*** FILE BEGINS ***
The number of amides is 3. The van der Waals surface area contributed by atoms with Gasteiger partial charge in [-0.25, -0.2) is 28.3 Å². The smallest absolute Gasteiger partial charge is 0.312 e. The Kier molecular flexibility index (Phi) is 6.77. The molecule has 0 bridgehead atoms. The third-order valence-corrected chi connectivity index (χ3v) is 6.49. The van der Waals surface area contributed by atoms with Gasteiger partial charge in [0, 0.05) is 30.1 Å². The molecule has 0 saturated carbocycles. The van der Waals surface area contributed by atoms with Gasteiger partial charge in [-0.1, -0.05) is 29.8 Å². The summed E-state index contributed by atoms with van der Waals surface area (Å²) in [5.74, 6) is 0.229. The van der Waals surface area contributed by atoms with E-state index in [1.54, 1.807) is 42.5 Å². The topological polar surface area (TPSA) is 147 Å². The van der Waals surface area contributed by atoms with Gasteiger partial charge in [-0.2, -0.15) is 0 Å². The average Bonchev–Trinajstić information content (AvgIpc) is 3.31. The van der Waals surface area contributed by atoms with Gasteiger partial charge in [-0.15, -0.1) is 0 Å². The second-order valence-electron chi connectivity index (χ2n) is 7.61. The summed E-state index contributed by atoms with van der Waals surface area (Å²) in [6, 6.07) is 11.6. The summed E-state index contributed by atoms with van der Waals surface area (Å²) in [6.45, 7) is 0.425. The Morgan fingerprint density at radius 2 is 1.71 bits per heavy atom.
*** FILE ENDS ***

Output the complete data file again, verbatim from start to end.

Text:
The number of amides is 3. The van der Waals surface area contributed by atoms with Gasteiger partial charge in [-0.25, -0.2) is 28.3 Å². The smallest absolute Gasteiger partial charge is 0.312 e. The Kier molecular flexibility index (Phi) is 6.77. The molecule has 0 bridgehead atoms. The third-order valence-corrected chi connectivity index (χ3v) is 6.49. The van der Waals surface area contributed by atoms with Gasteiger partial charge in [0, 0.05) is 30.1 Å². The molecule has 0 saturated carbocycles. The van der Waals surface area contributed by atoms with Gasteiger partial charge in [-0.1, -0.05) is 29.8 Å². The summed E-state index contributed by atoms with van der Waals surface area (Å²) in [5.74, 6) is 0.229. The van der Waals surface area contributed by atoms with E-state index in [1.54, 1.807) is 42.5 Å². The topological polar surface area (TPSA) is 147 Å². The van der Waals surface area contributed by atoms with Gasteiger partial charge in [-0.2, -0.15) is 0 Å². The average Bonchev–Trinajstić information content (AvgIpc) is 3.31. The van der Waals surface area contributed by atoms with Gasteiger partial charge in [-0.15, -0.1) is 0 Å². The second-order valence-electron chi connectivity index (χ2n) is 7.61. The summed E-state index contributed by atoms with van der Waals surface area (Å²) in [6, 6.07) is 11.6. The summed E-state index contributed by atoms with van der Waals surface area (Å²) in [6.45, 7) is 0.425. The Morgan fingerprint density at radius 2 is 1.71 bits per heavy atom.